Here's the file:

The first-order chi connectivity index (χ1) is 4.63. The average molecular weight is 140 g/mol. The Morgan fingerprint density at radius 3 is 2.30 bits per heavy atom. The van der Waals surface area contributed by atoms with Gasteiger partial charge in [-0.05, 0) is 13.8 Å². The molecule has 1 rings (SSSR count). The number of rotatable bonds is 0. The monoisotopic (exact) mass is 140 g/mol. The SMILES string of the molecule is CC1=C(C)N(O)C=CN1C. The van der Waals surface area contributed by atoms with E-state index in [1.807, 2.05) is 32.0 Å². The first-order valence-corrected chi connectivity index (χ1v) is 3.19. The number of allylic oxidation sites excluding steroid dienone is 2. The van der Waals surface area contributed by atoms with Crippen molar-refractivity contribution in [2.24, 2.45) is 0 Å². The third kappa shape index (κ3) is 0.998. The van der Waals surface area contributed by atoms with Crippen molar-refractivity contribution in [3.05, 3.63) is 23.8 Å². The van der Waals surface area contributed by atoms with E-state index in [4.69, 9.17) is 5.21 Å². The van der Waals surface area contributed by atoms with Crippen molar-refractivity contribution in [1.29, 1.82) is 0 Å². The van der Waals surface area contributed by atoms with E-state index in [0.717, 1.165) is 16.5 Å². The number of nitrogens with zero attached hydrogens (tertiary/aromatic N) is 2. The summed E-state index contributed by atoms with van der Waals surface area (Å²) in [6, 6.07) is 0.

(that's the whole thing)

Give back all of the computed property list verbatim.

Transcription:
The first-order chi connectivity index (χ1) is 4.63. The average molecular weight is 140 g/mol. The Morgan fingerprint density at radius 3 is 2.30 bits per heavy atom. The van der Waals surface area contributed by atoms with Gasteiger partial charge in [-0.05, 0) is 13.8 Å². The molecule has 1 rings (SSSR count). The number of rotatable bonds is 0. The monoisotopic (exact) mass is 140 g/mol. The SMILES string of the molecule is CC1=C(C)N(O)C=CN1C. The van der Waals surface area contributed by atoms with E-state index in [1.807, 2.05) is 32.0 Å². The first-order valence-corrected chi connectivity index (χ1v) is 3.19. The number of allylic oxidation sites excluding steroid dienone is 2. The van der Waals surface area contributed by atoms with Crippen molar-refractivity contribution in [2.24, 2.45) is 0 Å². The third kappa shape index (κ3) is 0.998. The van der Waals surface area contributed by atoms with Crippen molar-refractivity contribution in [3.05, 3.63) is 23.8 Å². The van der Waals surface area contributed by atoms with E-state index in [4.69, 9.17) is 5.21 Å². The van der Waals surface area contributed by atoms with Crippen molar-refractivity contribution in [1.29, 1.82) is 0 Å². The van der Waals surface area contributed by atoms with E-state index in [0.717, 1.165) is 16.5 Å². The number of nitrogens with zero attached hydrogens (tertiary/aromatic N) is 2. The summed E-state index contributed by atoms with van der Waals surface area (Å²) in [6, 6.07) is 0.